Winner of the 2004 Gradiva Award from the National Association for the Advancement of Psychoanalysis.
The issue of shame has become a central topic for many writers and therapists in recent years, but it is debatable how much real understanding of this powerful and pervasive emotion we have achieved. Mother-Infant Attachment and Psychoanalysis argues that shame can develop during the first six months of life through an unreflected look in the mother's eyes, and that this shame is then internalised by the infant and reverberates through its later life. The author further expands on this concept of the look through a powerful and extensive study of the concept of the Evil Eye, an enduring universal belief that eyes have the power to inflict injury. Finally, she presents ways of healing shame within a clinical setting, and provides a fascinating analysis of the role of eye-contact in the therapeutic encounter.
This book brings together a unique blend of theoretical interpretations of shame with clinical studies, and integrates major concepts from psychoanalysis, Jungian analysis, developmental psychology and anthropology. The result is a broad understanding of shame and a real understanding of why it may underlie a wide range of clinical disorders.
Table of Contents
Part I: The Eyes of Shame. Shame Defined. A Phenomenological Description of Shame. The Individual's Experience. Shame and Society. An Analysis of the Development of the Origins of Shame. Part II: Mother's Eyes. The Eye as Face. A Note about Blind Infants. Infant Research. Eye-to-Eye Contact. Gaze Aversion. Part III: Mother's Eyes as False Mirrors. The Eye as Mirror. The Eye as False Mirror. The Evil Eye and the Great Mother. Part IV: The Eyes of the Terrible Mother. The Eye of Death. The Eye of the Terrible Mother in Ancient Egypt. The Petrifying Face of Medusa. The Fiery Eyes of the Baba Yaga. Part V: The Look. A Countertransference Psychosis: The Stone Womb. A Psychotic Transference: The Petrifying Eyes. The Words to Say It. Psychotic Anxieties. Part VI: The Eyes of Love. Symbols of Transformation.The Eyes of Love. Archetypal Symbols that Serve as Containers for Shame's Transformation. The Role of Eye-to-Eye Contact in Psychotherapy. Part VII: Epilogue: Clinical Implications for the Field of Depth Psychology.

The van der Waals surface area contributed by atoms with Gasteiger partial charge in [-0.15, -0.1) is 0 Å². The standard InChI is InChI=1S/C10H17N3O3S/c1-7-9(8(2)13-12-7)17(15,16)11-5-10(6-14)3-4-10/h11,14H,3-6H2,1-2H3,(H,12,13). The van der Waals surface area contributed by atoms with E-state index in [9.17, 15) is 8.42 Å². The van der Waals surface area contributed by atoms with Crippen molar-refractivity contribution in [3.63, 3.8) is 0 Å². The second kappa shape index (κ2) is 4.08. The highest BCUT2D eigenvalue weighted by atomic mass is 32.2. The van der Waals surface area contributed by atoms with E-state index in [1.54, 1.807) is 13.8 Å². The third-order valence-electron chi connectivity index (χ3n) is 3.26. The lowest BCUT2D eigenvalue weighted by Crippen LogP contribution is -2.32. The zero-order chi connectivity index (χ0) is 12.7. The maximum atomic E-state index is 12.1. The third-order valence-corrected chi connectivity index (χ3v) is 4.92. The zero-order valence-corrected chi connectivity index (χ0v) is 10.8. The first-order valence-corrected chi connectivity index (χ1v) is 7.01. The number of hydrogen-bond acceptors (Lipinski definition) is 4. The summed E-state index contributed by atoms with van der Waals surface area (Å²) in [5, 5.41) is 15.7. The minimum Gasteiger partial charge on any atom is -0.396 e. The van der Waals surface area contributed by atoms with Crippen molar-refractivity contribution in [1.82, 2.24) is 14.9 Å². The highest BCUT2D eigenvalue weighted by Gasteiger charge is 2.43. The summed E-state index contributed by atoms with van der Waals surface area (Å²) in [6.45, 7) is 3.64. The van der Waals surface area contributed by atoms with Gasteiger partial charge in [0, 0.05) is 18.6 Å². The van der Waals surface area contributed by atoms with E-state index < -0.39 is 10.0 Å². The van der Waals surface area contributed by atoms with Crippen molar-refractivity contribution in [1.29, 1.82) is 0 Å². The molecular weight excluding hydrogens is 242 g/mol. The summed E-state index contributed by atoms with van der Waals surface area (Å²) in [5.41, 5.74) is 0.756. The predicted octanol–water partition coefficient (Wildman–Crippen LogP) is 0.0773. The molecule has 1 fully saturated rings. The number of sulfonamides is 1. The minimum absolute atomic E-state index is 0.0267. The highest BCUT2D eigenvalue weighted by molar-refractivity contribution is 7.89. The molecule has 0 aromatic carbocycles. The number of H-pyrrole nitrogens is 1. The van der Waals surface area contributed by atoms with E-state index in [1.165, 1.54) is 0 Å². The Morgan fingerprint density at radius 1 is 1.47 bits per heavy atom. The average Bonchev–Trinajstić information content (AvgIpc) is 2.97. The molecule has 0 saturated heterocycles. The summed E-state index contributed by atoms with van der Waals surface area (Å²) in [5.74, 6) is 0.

Dr. Ayers is a Graduate of the University of Maryland School of Social Work, and received her PhD in depth psychology from Pacifica Graduate Institute in Santa Barbara, California. She currently divides her time between being a mother to her four children, and a private practice in the suburbs of Washington DC where she specialises in analytic work with children and adults.
This is an incredibly rich book, with much to mention in so little space. It touched this reviewer very much and I am in support of her theory. I feel readers would agree that Ayers does justice to the beginning of a more thorough examination of shame. - Mary Powell, Journal of Religion and Health, Winter 2004